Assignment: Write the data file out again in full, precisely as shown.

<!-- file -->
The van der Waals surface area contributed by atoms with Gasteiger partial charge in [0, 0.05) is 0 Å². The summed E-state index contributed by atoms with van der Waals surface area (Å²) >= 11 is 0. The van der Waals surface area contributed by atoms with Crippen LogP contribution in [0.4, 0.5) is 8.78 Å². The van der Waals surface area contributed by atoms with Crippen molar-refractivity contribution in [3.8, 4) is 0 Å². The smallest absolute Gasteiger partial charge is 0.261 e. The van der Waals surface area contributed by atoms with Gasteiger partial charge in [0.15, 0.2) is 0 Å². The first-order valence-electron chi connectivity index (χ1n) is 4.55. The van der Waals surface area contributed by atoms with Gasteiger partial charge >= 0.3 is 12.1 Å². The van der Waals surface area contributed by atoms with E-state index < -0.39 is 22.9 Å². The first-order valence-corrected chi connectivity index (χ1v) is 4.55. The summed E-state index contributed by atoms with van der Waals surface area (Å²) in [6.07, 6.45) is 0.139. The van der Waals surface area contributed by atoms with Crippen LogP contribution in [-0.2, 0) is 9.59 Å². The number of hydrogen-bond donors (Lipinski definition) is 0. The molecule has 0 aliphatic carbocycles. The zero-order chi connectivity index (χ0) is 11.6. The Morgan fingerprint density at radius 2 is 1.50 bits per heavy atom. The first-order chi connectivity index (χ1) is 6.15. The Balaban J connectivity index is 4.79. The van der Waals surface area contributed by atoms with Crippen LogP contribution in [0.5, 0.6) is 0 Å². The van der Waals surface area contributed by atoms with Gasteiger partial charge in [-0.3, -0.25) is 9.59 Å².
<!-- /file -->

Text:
The van der Waals surface area contributed by atoms with Gasteiger partial charge in [0, 0.05) is 0 Å². The summed E-state index contributed by atoms with van der Waals surface area (Å²) >= 11 is 0. The van der Waals surface area contributed by atoms with Crippen LogP contribution in [0.4, 0.5) is 8.78 Å². The van der Waals surface area contributed by atoms with Crippen molar-refractivity contribution in [3.8, 4) is 0 Å². The smallest absolute Gasteiger partial charge is 0.261 e. The van der Waals surface area contributed by atoms with Gasteiger partial charge in [0.15, 0.2) is 0 Å². The first-order valence-electron chi connectivity index (χ1n) is 4.55. The van der Waals surface area contributed by atoms with Gasteiger partial charge >= 0.3 is 12.1 Å². The van der Waals surface area contributed by atoms with E-state index < -0.39 is 22.9 Å². The first-order valence-corrected chi connectivity index (χ1v) is 4.55. The summed E-state index contributed by atoms with van der Waals surface area (Å²) in [6.07, 6.45) is 0.139. The van der Waals surface area contributed by atoms with Crippen LogP contribution in [-0.2, 0) is 9.59 Å². The number of hydrogen-bond donors (Lipinski definition) is 0. The molecule has 0 aliphatic carbocycles. The zero-order chi connectivity index (χ0) is 11.6. The Morgan fingerprint density at radius 2 is 1.50 bits per heavy atom. The first-order chi connectivity index (χ1) is 6.15. The Balaban J connectivity index is 4.79. The van der Waals surface area contributed by atoms with Crippen LogP contribution in [0.5, 0.6) is 0 Å². The van der Waals surface area contributed by atoms with Gasteiger partial charge in [-0.3, -0.25) is 9.59 Å².